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An Interview with Jose Padrón

Chairman, Piloto Cigars Inc.
Marvin R. Shanken
From the Print Edition:
Gina Gershon, Sep/Oct 98

(continued from page 5)

CA: How do you compare the taste and flavor of your cigar to a Cuban cigar?

Padrón: The Cuban cigar is still different. We have tried to re-create the flavor from the early days, but it still isn't the same. We have come close to it but not quite. I would like to say that all of Cuba isn't good for tobacco growing. There are some parts that are just perfect for growing but then there are areas that are useless, just like in Nicaragua. For example, in Nicaragua there are recently opened-up areas that are not good. We have farms in certain areas, and I have tried tobacco from every farm in Nicaragua--all of them. I have arrived at the conclusion that there are just some farms that can't be blended together. It has taken me five years to get the right tobacco in the ground and it still hasn't become the cigar that I'm capable of producing in Nicaragua. The goal has always been to provide a substitute cigar for the Cubans living in Miami. But which is the better cigar? It's not that one is better than the other--they are different. Now there is no doubt that a Cuban cigar smoker can have one of our cigars and he will be satisfied; that is an important word because there are many cigars that don't satisfy. You smoke one of our cigars, and you notice that it has flavor.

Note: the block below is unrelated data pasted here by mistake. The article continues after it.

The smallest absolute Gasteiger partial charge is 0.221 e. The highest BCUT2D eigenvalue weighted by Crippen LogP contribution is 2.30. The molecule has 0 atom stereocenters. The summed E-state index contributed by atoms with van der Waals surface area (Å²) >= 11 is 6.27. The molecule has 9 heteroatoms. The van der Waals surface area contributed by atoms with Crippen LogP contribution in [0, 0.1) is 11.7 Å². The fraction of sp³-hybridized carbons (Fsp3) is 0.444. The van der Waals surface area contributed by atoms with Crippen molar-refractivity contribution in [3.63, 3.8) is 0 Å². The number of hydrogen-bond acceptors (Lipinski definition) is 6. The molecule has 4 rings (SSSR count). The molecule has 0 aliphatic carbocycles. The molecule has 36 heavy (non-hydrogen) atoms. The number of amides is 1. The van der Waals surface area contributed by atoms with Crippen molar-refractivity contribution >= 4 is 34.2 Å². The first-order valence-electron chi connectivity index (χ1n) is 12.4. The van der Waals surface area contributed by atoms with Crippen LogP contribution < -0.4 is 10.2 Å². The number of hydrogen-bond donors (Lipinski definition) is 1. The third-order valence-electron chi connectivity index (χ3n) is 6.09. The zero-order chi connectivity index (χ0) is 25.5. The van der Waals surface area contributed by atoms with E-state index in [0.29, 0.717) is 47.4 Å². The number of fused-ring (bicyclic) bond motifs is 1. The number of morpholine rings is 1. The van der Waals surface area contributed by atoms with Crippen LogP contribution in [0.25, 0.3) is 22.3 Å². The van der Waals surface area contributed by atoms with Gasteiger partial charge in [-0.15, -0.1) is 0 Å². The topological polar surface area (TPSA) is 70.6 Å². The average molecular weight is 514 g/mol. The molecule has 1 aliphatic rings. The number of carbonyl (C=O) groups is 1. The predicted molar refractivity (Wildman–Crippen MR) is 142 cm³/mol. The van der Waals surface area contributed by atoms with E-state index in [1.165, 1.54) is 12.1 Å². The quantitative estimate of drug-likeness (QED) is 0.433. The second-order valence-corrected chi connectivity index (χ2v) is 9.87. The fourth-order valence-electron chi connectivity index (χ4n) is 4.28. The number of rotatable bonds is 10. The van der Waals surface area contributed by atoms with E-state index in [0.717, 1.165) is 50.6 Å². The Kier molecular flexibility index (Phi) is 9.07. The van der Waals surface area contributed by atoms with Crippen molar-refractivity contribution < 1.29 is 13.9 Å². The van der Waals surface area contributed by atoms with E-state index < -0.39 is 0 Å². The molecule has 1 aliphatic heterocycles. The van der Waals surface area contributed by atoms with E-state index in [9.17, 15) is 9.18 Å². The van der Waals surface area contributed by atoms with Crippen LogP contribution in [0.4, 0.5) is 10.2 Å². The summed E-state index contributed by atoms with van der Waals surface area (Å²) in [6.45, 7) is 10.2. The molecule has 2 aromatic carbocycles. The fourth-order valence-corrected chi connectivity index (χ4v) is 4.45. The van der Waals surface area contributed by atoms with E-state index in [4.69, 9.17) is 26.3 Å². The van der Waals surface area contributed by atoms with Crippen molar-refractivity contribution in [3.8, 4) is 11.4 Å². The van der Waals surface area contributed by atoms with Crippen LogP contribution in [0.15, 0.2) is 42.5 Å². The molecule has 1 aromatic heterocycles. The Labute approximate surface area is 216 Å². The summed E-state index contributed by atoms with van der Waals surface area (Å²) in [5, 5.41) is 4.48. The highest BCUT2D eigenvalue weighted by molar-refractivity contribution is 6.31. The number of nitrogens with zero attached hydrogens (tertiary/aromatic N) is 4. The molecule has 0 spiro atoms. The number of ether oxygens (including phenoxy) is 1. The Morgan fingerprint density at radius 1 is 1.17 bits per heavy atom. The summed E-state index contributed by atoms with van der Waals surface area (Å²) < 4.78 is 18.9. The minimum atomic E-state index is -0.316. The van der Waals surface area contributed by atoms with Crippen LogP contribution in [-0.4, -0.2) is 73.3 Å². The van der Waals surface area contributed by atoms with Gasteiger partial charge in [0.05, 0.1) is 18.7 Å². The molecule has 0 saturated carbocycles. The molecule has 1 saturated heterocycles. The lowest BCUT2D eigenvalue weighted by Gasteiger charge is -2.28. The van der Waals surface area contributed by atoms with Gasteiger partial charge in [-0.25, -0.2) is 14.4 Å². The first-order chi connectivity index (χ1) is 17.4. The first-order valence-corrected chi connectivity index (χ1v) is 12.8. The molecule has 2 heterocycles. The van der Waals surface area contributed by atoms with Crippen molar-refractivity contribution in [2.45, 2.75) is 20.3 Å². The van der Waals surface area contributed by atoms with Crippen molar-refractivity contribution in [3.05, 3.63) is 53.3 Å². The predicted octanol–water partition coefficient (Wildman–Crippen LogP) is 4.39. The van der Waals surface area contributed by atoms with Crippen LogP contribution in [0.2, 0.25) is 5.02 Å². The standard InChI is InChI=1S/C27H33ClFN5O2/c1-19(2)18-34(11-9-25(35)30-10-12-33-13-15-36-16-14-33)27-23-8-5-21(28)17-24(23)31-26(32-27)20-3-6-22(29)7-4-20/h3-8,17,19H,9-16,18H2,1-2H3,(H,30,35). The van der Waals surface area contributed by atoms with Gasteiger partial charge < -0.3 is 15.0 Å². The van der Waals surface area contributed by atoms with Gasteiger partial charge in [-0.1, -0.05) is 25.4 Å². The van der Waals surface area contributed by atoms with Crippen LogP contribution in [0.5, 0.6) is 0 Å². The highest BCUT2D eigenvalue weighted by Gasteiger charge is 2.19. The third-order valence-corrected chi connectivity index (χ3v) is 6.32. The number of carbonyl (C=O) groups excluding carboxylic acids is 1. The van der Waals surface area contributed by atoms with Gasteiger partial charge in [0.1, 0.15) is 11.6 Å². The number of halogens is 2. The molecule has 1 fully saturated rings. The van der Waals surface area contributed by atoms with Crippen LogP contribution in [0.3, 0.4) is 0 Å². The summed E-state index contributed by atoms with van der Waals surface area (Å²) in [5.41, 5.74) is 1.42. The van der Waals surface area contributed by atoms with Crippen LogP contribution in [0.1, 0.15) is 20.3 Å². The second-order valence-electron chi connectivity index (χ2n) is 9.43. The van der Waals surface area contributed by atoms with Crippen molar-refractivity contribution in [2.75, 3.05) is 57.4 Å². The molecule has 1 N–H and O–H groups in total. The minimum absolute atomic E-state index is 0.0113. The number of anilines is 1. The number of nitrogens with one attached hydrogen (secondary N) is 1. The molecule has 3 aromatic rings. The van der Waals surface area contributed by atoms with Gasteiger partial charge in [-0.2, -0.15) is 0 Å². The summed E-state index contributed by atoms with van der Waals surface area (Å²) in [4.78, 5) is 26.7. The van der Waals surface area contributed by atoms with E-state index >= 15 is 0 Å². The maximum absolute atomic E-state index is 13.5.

CA: Is all the tobacco used for the regular Padrón cigar grown in Nicaragua?

Padrón: Yes, all of it, and all of it is Havana seed. That's one of the problems that we are having. When you see a picture, you'll notice how different one plant of Habano is to just any ordinary plant: you'll notice the veins. Never does one vein coincide with another in the Habano tobacco.

CA: Before the revolution of the Sandinistas, they say that the tobacco from Nicaragua was the best outside of Cuba. But during the revolution and the Sandanista government, the quality of the tobacco and the cigars suffered. Are we getting to where the tobacco is returning to its original state?

Padrón: That's a tough one. You must control quality, from in the fields to the point that the cigar reaches the mouth of the smoker. But there can be problems all along the way. For instance, our warehouses are absolutely full this year with over 3,000 quintales [bales weighing about 200 pounds each] of tobacco, and we don't have anywhere to put more; if we tried it wouldn't be kept in proper conditions. Or as another example, in Nicaragua you can't use a seed from Indonesia or Cameroon, but the tobacco from a Connecticut seed went very well there for a while. I don't know what has happened now, because it's been very hard to get any Connecticut-seed wrapper out of Nicaragua since the war.